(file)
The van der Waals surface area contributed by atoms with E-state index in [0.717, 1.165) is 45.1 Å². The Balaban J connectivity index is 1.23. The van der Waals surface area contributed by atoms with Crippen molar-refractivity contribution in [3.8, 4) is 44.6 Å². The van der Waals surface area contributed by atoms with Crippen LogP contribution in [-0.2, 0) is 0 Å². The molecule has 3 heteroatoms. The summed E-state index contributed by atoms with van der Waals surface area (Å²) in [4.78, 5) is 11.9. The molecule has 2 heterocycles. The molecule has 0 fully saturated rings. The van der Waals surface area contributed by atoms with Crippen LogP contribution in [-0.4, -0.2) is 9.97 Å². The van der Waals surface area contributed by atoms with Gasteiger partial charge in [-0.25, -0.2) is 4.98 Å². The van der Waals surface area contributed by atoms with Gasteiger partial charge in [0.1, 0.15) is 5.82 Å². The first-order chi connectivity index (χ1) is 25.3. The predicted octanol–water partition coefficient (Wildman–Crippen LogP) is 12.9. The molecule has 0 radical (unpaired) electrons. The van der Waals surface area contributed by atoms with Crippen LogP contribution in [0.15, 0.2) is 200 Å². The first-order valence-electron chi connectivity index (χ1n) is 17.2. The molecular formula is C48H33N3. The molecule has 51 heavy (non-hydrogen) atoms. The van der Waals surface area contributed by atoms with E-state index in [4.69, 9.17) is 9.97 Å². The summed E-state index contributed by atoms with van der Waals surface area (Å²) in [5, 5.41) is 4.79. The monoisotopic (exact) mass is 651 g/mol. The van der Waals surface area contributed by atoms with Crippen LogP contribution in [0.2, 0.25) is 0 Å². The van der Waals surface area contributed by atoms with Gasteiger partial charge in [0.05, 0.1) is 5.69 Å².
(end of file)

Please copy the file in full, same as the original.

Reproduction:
The van der Waals surface area contributed by atoms with E-state index in [0.717, 1.165) is 45.1 Å². The Balaban J connectivity index is 1.23. The van der Waals surface area contributed by atoms with Crippen molar-refractivity contribution in [3.8, 4) is 44.6 Å². The van der Waals surface area contributed by atoms with Crippen LogP contribution in [-0.2, 0) is 0 Å². The molecule has 3 heteroatoms. The summed E-state index contributed by atoms with van der Waals surface area (Å²) in [4.78, 5) is 11.9. The molecule has 2 heterocycles. The molecule has 0 fully saturated rings. The van der Waals surface area contributed by atoms with Crippen LogP contribution in [-0.4, -0.2) is 9.97 Å². The van der Waals surface area contributed by atoms with Gasteiger partial charge in [-0.25, -0.2) is 4.98 Å². The van der Waals surface area contributed by atoms with Gasteiger partial charge in [0.1, 0.15) is 5.82 Å². The first-order chi connectivity index (χ1) is 25.3. The predicted octanol–water partition coefficient (Wildman–Crippen LogP) is 12.9. The molecule has 0 radical (unpaired) electrons. The van der Waals surface area contributed by atoms with Crippen LogP contribution in [0.15, 0.2) is 200 Å². The first-order valence-electron chi connectivity index (χ1n) is 17.2. The molecular formula is C48H33N3. The molecule has 51 heavy (non-hydrogen) atoms. The van der Waals surface area contributed by atoms with E-state index in [4.69, 9.17) is 9.97 Å². The summed E-state index contributed by atoms with van der Waals surface area (Å²) in [5, 5.41) is 4.79. The monoisotopic (exact) mass is 651 g/mol. The van der Waals surface area contributed by atoms with Crippen LogP contribution in [0.2, 0.25) is 0 Å². The van der Waals surface area contributed by atoms with Gasteiger partial charge in [0.05, 0.1) is 5.69 Å².